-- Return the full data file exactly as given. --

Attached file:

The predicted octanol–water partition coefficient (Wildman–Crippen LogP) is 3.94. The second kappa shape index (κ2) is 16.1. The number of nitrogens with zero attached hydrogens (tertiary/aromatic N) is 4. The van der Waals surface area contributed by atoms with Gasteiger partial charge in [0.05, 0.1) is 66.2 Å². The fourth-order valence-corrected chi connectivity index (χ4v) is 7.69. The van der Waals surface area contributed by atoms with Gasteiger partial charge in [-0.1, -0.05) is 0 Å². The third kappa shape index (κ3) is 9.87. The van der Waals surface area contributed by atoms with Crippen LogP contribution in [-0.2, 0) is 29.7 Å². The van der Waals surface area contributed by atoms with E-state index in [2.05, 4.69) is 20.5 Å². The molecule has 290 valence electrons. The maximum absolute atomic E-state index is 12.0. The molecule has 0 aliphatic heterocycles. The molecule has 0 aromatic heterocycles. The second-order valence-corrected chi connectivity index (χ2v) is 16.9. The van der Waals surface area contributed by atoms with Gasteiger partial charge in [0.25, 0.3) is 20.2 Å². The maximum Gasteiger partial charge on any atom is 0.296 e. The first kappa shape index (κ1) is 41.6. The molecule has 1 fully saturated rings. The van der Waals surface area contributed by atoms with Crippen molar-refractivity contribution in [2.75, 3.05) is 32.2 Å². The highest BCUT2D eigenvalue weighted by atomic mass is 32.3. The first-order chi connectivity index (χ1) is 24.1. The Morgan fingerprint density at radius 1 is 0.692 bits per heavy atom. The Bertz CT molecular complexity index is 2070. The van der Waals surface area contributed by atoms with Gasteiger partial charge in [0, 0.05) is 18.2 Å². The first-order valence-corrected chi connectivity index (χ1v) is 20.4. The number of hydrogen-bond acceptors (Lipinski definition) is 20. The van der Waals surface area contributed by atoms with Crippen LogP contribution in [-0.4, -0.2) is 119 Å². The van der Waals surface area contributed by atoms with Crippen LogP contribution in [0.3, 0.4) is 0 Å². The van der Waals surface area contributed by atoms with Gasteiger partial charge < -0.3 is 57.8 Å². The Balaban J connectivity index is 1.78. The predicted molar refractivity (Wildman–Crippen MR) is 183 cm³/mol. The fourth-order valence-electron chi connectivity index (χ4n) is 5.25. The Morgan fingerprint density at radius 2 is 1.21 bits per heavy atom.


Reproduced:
The predicted octanol–water partition coefficient (Wildman–Crippen LogP) is 3.94. The second kappa shape index (κ2) is 16.1. The number of nitrogens with zero attached hydrogens (tertiary/aromatic N) is 4. The van der Waals surface area contributed by atoms with Gasteiger partial charge in [0.05, 0.1) is 66.2 Å². The fourth-order valence-corrected chi connectivity index (χ4v) is 7.69. The van der Waals surface area contributed by atoms with Gasteiger partial charge in [-0.1, -0.05) is 0 Å². The third kappa shape index (κ3) is 9.87. The van der Waals surface area contributed by atoms with Crippen LogP contribution in [-0.2, 0) is 29.7 Å². The van der Waals surface area contributed by atoms with E-state index in [2.05, 4.69) is 20.5 Å². The molecule has 290 valence electrons. The maximum absolute atomic E-state index is 12.0. The molecule has 0 aliphatic heterocycles. The molecule has 0 aromatic heterocycles. The second-order valence-corrected chi connectivity index (χ2v) is 16.9. The van der Waals surface area contributed by atoms with Gasteiger partial charge in [0.25, 0.3) is 20.2 Å². The maximum Gasteiger partial charge on any atom is 0.296 e. The first kappa shape index (κ1) is 41.6. The molecule has 1 fully saturated rings. The van der Waals surface area contributed by atoms with Crippen molar-refractivity contribution in [2.75, 3.05) is 32.2 Å². The highest BCUT2D eigenvalue weighted by atomic mass is 32.3. The first-order chi connectivity index (χ1) is 24.1. The Morgan fingerprint density at radius 1 is 0.692 bits per heavy atom. The Bertz CT molecular complexity index is 2070. The van der Waals surface area contributed by atoms with Gasteiger partial charge in [0, 0.05) is 18.2 Å². The first-order valence-corrected chi connectivity index (χ1v) is 20.4. The number of hydrogen-bond acceptors (Lipinski definition) is 20. The van der Waals surface area contributed by atoms with Crippen LogP contribution in [-0.4, -0.2) is 119 Å². The van der Waals surface area contributed by atoms with Crippen LogP contribution in [0.3, 0.4) is 0 Å². The van der Waals surface area contributed by atoms with Gasteiger partial charge < -0.3 is 57.8 Å². The Balaban J connectivity index is 1.78. The predicted molar refractivity (Wildman–Crippen MR) is 183 cm³/mol. The fourth-order valence-electron chi connectivity index (χ4n) is 5.25. The Morgan fingerprint density at radius 2 is 1.21 bits per heavy atom.